All Courses

CW 110 - Advanced Composition: Challenging Writing

Spring 2017

This writing workshop offers students an opportunity to write essays and other nonfiction prose works that speak both personally and politically to the issues and audiences they wish to address. The readings focus on the rhetorical strategies of writers who have used the essay as a cultural form to challenge the norms of the time and place in which they live.

Breadth Requirement: This course can be used toward satisfying the Seven-Course Breadth Requirement

Available in 
Fall and Spring
Fulfillment of both halves (Parts A and B) of the Reading & Composition Requirement or consent of instructor
Units and Format 
4 units – Four hours of lecture per week
Grading Option 
Letter grade or P/NP
Arts & Literature Breadth





Class Number: 13907
Meeting time @ place:
TUTH 12:30pm - 2:00pm @ 106 Dwinelle Hall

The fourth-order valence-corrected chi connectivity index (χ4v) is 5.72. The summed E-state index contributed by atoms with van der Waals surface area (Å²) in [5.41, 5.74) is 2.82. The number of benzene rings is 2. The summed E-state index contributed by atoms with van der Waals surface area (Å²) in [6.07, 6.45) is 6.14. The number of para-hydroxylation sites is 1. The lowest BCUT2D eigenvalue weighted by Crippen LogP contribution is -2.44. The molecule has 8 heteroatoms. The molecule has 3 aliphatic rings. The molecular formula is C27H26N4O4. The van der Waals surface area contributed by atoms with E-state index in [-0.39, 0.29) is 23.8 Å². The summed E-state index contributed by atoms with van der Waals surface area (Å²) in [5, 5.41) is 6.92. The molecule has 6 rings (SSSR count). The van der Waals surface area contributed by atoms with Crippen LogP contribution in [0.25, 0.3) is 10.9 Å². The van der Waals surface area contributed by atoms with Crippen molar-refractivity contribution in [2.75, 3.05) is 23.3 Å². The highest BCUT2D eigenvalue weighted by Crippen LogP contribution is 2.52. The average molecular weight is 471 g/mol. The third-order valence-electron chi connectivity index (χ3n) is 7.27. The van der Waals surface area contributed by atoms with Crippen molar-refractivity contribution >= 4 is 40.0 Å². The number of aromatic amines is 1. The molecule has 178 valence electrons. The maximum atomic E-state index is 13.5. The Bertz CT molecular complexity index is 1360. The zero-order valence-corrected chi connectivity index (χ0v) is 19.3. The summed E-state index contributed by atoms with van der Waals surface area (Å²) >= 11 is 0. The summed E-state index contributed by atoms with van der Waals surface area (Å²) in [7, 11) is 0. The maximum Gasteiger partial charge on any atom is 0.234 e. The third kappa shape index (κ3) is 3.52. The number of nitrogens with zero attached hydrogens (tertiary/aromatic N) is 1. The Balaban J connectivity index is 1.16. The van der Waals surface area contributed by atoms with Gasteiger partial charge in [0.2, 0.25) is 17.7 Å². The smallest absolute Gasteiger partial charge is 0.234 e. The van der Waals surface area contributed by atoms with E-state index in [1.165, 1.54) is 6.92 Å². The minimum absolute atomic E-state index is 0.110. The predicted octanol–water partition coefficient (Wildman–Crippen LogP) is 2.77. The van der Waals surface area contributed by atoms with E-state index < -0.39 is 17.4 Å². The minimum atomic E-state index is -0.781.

Section Theme: Vision and Voice
Instructor: Teri Crisp
Section Description:

You may think that an essay (the kind of writing you'll do in this class) means an interpretation of literature, since many students are asked to write about literature in school.  But in late Renaissance France, the father of the modern essay, Michel de Montaigne, knew the word 'essai' to mean simply 'an attempt,' and so he attempted to write essays that used the "questions of his time as premises for his reflections," and that "[constructed] his portrayal of the human condition from the events unfolding around him" (Paul Wimmer, Columbia College)This course allows you, too, to explore your ideas within your own particular social and environmental context . . . to cast an observant, questioning, and searching eye on your lives and times in several essay projects as part of a highly collaborative, discussion-based course.  Along the way you will read a diversity of writers who are also using the nonfiction essay to understand the realities of their worlds and minds.    

Book List:

To be announced.